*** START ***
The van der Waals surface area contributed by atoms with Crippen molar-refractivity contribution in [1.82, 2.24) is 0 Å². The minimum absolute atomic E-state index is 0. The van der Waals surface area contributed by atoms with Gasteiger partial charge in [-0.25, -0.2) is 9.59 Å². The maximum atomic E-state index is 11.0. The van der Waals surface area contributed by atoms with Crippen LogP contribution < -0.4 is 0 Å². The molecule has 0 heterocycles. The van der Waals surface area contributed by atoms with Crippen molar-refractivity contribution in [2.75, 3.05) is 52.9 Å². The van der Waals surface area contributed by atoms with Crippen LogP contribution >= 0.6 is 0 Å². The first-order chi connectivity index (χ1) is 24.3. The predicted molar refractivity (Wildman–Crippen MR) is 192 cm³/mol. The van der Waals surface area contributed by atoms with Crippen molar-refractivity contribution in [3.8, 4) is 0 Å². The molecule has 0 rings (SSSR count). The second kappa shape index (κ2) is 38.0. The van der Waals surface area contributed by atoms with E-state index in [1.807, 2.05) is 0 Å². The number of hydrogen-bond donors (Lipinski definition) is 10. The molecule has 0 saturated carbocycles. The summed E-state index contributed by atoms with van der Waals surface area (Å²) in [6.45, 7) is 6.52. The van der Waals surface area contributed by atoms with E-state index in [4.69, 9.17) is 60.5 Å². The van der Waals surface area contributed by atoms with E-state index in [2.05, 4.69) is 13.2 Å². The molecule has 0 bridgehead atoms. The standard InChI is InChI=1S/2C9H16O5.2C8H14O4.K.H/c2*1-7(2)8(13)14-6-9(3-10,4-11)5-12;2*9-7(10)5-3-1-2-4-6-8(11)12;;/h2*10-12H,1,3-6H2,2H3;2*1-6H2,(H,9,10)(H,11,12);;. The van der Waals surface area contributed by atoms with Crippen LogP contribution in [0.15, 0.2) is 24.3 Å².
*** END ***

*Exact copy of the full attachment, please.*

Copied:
The van der Waals surface area contributed by atoms with Crippen molar-refractivity contribution in [1.82, 2.24) is 0 Å². The minimum absolute atomic E-state index is 0. The van der Waals surface area contributed by atoms with Gasteiger partial charge in [-0.25, -0.2) is 9.59 Å². The maximum atomic E-state index is 11.0. The van der Waals surface area contributed by atoms with Crippen LogP contribution < -0.4 is 0 Å². The molecule has 0 heterocycles. The van der Waals surface area contributed by atoms with Crippen molar-refractivity contribution in [2.75, 3.05) is 52.9 Å². The van der Waals surface area contributed by atoms with Crippen LogP contribution >= 0.6 is 0 Å². The first-order chi connectivity index (χ1) is 24.3. The predicted molar refractivity (Wildman–Crippen MR) is 192 cm³/mol. The van der Waals surface area contributed by atoms with Crippen molar-refractivity contribution in [3.8, 4) is 0 Å². The molecule has 0 rings (SSSR count). The second kappa shape index (κ2) is 38.0. The van der Waals surface area contributed by atoms with E-state index in [1.807, 2.05) is 0 Å². The number of hydrogen-bond donors (Lipinski definition) is 10. The molecule has 0 saturated carbocycles. The summed E-state index contributed by atoms with van der Waals surface area (Å²) in [6.45, 7) is 6.52. The van der Waals surface area contributed by atoms with E-state index in [4.69, 9.17) is 60.5 Å². The van der Waals surface area contributed by atoms with E-state index in [2.05, 4.69) is 13.2 Å². The molecule has 0 bridgehead atoms. The standard InChI is InChI=1S/2C9H16O5.2C8H14O4.K.H/c2*1-7(2)8(13)14-6-9(3-10,4-11)5-12;2*9-7(10)5-3-1-2-4-6-8(11)12;;/h2*10-12H,1,3-6H2,2H3;2*1-6H2,(H,9,10)(H,11,12);;. The van der Waals surface area contributed by atoms with Crippen LogP contribution in [0.15, 0.2) is 24.3 Å².